Multicast communication enables the distribution of digital content from a single source to a large audience via a public channel such as the Internet. Broadcasting has applications in sensor networks, pay-TV, software updates and military defence systems to name a few. As these applications will distribute private or sensitive information, multicast protocols must provide data origin authentication.
Broadcast channels have limited bandwidth and may be under the influence of opponents deleting, inserting and reordering data packets. In such a context, the security of authentication protocols relies on two aspects: the opponents' computational powers and the network properties.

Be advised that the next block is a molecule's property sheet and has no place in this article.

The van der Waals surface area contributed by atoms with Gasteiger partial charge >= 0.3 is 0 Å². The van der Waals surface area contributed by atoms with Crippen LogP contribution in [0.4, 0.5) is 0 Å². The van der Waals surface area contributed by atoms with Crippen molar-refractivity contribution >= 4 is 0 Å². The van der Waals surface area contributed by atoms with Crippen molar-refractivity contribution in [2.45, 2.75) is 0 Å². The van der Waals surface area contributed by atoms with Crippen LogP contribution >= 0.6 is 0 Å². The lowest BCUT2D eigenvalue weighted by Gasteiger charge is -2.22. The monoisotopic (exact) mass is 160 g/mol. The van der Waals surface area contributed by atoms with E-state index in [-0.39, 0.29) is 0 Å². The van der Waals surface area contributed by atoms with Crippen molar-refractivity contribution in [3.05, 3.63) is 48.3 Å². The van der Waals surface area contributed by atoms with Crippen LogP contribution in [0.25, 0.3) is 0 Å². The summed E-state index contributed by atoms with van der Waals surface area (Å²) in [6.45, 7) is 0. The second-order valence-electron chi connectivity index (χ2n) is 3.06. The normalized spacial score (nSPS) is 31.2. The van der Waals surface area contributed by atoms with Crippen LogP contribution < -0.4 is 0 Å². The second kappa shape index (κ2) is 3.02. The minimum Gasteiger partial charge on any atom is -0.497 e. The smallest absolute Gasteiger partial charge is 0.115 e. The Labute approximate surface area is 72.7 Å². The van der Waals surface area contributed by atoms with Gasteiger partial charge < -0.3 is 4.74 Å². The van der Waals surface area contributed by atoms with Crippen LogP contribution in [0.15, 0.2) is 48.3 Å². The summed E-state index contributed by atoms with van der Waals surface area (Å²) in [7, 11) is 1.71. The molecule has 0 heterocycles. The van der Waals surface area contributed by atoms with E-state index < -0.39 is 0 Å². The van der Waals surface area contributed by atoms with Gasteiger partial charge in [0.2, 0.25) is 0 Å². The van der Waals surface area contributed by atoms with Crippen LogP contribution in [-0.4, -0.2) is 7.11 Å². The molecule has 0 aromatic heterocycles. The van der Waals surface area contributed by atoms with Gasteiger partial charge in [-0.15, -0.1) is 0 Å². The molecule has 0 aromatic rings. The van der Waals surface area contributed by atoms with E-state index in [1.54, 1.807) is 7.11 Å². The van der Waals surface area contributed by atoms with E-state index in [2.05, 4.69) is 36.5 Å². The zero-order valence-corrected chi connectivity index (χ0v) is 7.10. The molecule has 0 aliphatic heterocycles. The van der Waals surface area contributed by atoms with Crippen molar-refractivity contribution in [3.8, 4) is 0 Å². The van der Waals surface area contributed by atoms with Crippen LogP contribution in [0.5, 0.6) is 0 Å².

In this presentation, we will introduce provable secure protocols providing non-repudiation of the origin of a data stream over an unsecured communication channel. We will emphasize that our constructions provide practical solutions to the stream authentication problem, i.e. the requirements of provable security are compatible with the settings of broadcasting.
Christophe Tartary obtained a Master in Cryptography from University of Limoges, France (2001). He was a PhD candidate within the Department of Computing at Macquarie University (Australia) until August 2007 where he studied authentication protocols for stream authentication. He then joined the Division of Mathematical Sciences at Nanyang Technological University (Singapore) and the Institute for Theoretical Computer Science at Tsinghua University (China) as a research fellow. His research interests include cryptography, multicast security and coding theory.